Friends of the African Union

We, the African Diaspora in the USA, can be a change Africa needs – now .

FAU Mexico Bureau

Jean Duverger o Douvenger.jpg
Jean Duverger April 5, 1973 (age 43) Cosamaloapan, Veracruz, México
Alejandra Robles.jpg
Alejandra Robles Suastegui (born in Puerto Escondido, Oaxaca, Mexico – is a dancer and singer of traditional music. Her musical style represents her Afro-Mexican roots and that of the indigenous peoples of Latin America
Vicente Ramón Guerrero Saldaña.png
Vicente Ramón Guerrero Saldaña August 10, 1782 – February 14, 1831 was one of the leading revolutionary generals of the Mexican War of Independence. He fought against Spain for independence in the early 19th century, and later served as President of Mexico, coming to power in a coup. He was of Afro-Mestizo descent, championed the cause of Mexico’s common people, and abolished slavery during his brief term as president. His execution in 1831 by the conservative government that ousted him in 1829 was a shock to the nation.
Pio Pico.jpg
Pío de Jesús Pico (May 5, 1801 – September 11, 1894) was a Californio rancher and politician, the last governor of Alta California (now the State of California) under Mexican rule. He served from 1845 to 1846. He was also elected to one term (1853) on the Los Angeles Common Council.





Also known as Black Mexicans, they are an ethnic group made up of recent immigrants of African descent to Mexico and the descendants of slaves, such as in the communities of the Costa Chica of Oaxaca and Guerrero, Veracruz and in some cities in northern Mexico. The history of blacks in Mexico has been lesser known for a number of reasons: their relatively small numbers, regular intermarriage with other ethnic groups, and Mexico’s tradition of defining itself as a “mestizaje” or mixing culture.

Mexico had an active slave trade since the early colonial period and an estimated 200,000 Africans were brought there. From the beginning, the slaves, who were mostly male, intermarried with indigenous women. In some cases Spanish colonists had unions with female slaves. Spanish colonists created an elaborate racial caste system, classifying people by racial mixture. This system broke down in the very late colonial period; after Independence, the legal notion of race was eliminated.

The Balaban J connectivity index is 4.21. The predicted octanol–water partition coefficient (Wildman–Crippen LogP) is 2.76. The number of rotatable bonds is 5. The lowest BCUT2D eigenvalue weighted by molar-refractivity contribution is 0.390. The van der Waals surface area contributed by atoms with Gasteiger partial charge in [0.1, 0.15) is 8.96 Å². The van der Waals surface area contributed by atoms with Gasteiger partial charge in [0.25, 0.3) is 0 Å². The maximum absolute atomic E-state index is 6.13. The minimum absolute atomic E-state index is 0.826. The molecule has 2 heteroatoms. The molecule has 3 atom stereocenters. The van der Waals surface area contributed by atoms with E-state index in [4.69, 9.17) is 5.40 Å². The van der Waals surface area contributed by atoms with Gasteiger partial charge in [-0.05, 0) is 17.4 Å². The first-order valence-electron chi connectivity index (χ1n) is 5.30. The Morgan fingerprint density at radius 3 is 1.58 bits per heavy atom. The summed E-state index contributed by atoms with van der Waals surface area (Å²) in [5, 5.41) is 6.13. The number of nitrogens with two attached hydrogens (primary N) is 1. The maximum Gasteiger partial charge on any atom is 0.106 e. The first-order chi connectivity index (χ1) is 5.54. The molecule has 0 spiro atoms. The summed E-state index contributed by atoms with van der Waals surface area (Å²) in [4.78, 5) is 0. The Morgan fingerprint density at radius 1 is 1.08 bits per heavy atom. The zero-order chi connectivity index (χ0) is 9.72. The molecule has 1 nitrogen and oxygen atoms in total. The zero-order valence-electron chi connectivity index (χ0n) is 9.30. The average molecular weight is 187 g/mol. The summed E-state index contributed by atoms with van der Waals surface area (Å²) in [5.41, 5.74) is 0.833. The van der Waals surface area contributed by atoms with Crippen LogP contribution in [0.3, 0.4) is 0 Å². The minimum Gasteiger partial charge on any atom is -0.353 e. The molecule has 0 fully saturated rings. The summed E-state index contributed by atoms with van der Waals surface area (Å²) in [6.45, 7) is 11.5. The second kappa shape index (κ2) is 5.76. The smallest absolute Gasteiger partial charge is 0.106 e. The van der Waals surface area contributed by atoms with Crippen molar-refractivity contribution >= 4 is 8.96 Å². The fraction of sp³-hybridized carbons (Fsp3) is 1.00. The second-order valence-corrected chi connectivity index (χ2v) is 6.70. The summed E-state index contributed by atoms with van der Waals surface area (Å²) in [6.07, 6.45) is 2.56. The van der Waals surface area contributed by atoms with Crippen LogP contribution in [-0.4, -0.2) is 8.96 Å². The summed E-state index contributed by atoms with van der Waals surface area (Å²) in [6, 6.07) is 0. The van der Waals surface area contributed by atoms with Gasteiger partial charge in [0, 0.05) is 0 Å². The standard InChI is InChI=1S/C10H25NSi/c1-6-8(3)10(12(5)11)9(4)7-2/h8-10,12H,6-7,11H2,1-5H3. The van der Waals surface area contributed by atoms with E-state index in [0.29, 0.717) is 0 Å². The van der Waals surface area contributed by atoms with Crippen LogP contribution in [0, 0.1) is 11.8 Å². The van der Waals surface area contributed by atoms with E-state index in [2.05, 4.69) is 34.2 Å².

Mexican anthropologist Gonzalo Aguirre Beltrán estimated that there were six blacks who took part in the Spanish conquest of the Aztec Empire. The first African slave brought to Mexico is said to be Juan Cortés, a slave who accompanied Hernán Cortés in 1519. Anotherconquistador, Pánfilo de Narváez, brought an African slave who has been blamed for the smallpox epidemic of 1520. Early slaves were likely personal servants or concubines of their Spanish masters, who had been brought to Spain first and came with the conquistadors.

While a number of indigenous people were enslaved during the conquest period, later the colonists imported African slaves. Over time their mulatto (black/European) descendants were also enslaved if born to slave mothers (as was typical). The demand for slaves came in the early colonial period, especially between 1580 and 1640, when the indigenous population quickly declined due to the high fatalities from new infectious diseases. Carlos V began to issue an increasing number of contracts between the Spanish Crown and private slavers specifically to bring Africans to Spanish colonies. These slavers made deals with the Portuguese, who controlled the African slave market. Mexico had important slave ports in the New World, sometimes holding slaves brought by Spanish before they were sent to other parts of Latin America and the Caribbean.

Above is statue of Gaspar Yanga—often simply Yanga or Nyanga (c.1545-?) was an African leader of a maroon colony of fugitive slaves in the highlands near Veracruz, Mexico during the early period of Spanish colonial rule. He is known for successfully resisting a Spanish attack on the colony in 1609. The maroons continued their raids. Finally in 1618, Yanga achieved an agreement with the colonial government for self-rule of the settlement, later called San Lorenzo de los Negros and also San Lorenzo de Cerralvo. In the late 19th century, Yanga was named as a “national hero of Mexico” and “El Primer Libertador de las Americas”, and 1932 the settlement he formed, located in today’s Veracruz province, was renamed as Yanga in his honor.

The creation of a national Mexican identity, especially after the Mexican Revolution, emphasized Mexico’s indigenous and European past; it passively eliminated the African ancestors and contributions.

Though Mexico had a significant number of African slaves during colonial times, most of the African-descended population were absorbed into the surrounding Mestizo (mixed European/indigenous) and indigenous populations through unions among the groups. Evidence of this long history of intermarriage with Mestizo and indigenous Mexicans is also expressed in the fact that in the 2015 census, 64.9% (896,829) of Afro-Mexicans also identified as indigenous. It was also reported that 9.3% of Afro-Mexicans speak an indigenous language. About 1.2% of Mexico’s population has significant African ancestry, with 1.38 million recognized during the 2015 Intercensus Estimate. Numerous Afro-Mexicans in the 21st century are naturalized black immigrants from Africa and the Caribbean.

FAU Mexico’s Organizing Director Amber Star